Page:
Kansas basketball draws late tipoff in Champions Classic clash with Duke in November

photo by: Phil Ellsworth of ESPN

Kansas big man David McCormack goes up for the opening tip against Kentucky Tuesday night during the Champions Classic inside Bankers Life Fieldhouse in Indianapolis on Dec. 1, 2020. Photo courtesy of Phil Ellsworth of ESPN.

The Kansas men’s basketball program on Wednesday announced that its Champions Classic clash with Duke in November will be the late game in the annual hoops showcase event.

KU and Duke will square off at 8:30 p.m. on Nov. 15 in Indianapolis, with Kentucky and Michigan State doing battle in the early game that night.

It will mark the seventh time in the 12-year history of the event that KU has played the late game.

Kansas played the late tipoff in six of the first seven Champions Classic games it played in and evened that out by playing in the early game during the past four seasons.

This year’s event, which is penciled into the prime slot, figures to draw even more national attention than most years given the fact that it will feature the defending national champs taking on Duke coach Jon Scheyer in his first high-profile contest since taking over for the legendary Mike Krzyzewski.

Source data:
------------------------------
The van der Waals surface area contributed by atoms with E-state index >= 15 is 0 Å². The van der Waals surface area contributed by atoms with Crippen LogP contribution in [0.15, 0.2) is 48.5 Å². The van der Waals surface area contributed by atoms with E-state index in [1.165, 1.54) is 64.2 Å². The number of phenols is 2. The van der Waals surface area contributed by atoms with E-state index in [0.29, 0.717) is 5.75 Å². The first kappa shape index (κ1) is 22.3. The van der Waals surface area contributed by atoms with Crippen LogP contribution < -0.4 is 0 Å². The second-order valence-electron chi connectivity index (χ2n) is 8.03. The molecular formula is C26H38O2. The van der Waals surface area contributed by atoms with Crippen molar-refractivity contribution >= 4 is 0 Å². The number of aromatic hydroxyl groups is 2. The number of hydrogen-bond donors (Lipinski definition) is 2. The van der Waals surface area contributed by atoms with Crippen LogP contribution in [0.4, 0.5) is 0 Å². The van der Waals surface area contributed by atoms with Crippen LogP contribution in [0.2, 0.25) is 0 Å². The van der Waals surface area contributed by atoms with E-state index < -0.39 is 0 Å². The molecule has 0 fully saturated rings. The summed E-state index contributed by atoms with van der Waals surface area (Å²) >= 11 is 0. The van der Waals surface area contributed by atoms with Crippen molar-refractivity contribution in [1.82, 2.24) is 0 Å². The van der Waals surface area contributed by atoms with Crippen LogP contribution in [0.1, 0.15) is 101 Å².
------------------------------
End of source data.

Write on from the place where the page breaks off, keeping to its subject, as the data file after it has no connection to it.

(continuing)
Until recently, the Champions Classic had been the official tipoff for the college basketball season. But both Duke and Kansas will have a couple of tune-ups before squaring off in Indianapolis.

Kansas owns a 6-5 all-time record in the Champions Classic and is 1-2 against Duke in the event.

Last year, ESPN announced that the Champions Classic had been extended through the 2025 season. Kansas will face Kentucky in 2023, Michigan State in 2024 and Duke in 2025. Sites for those next three matchups have yet to be announced.

Prior to last year’s Champions Classic win over Michigan State in New York City, KU coach Bill Self again sang the praises of the event that features three of the bluest blue bloods in college basketball.

“It’s a great way to tip off the basketball season,” Self said in 2021. “All eyes (are) on the four teams that are playing there. You do this for a long time because there’s certain things that kind of get your motor running and your juices flowing. This is a great way to do that, not only with players, but for coaches, as well.”


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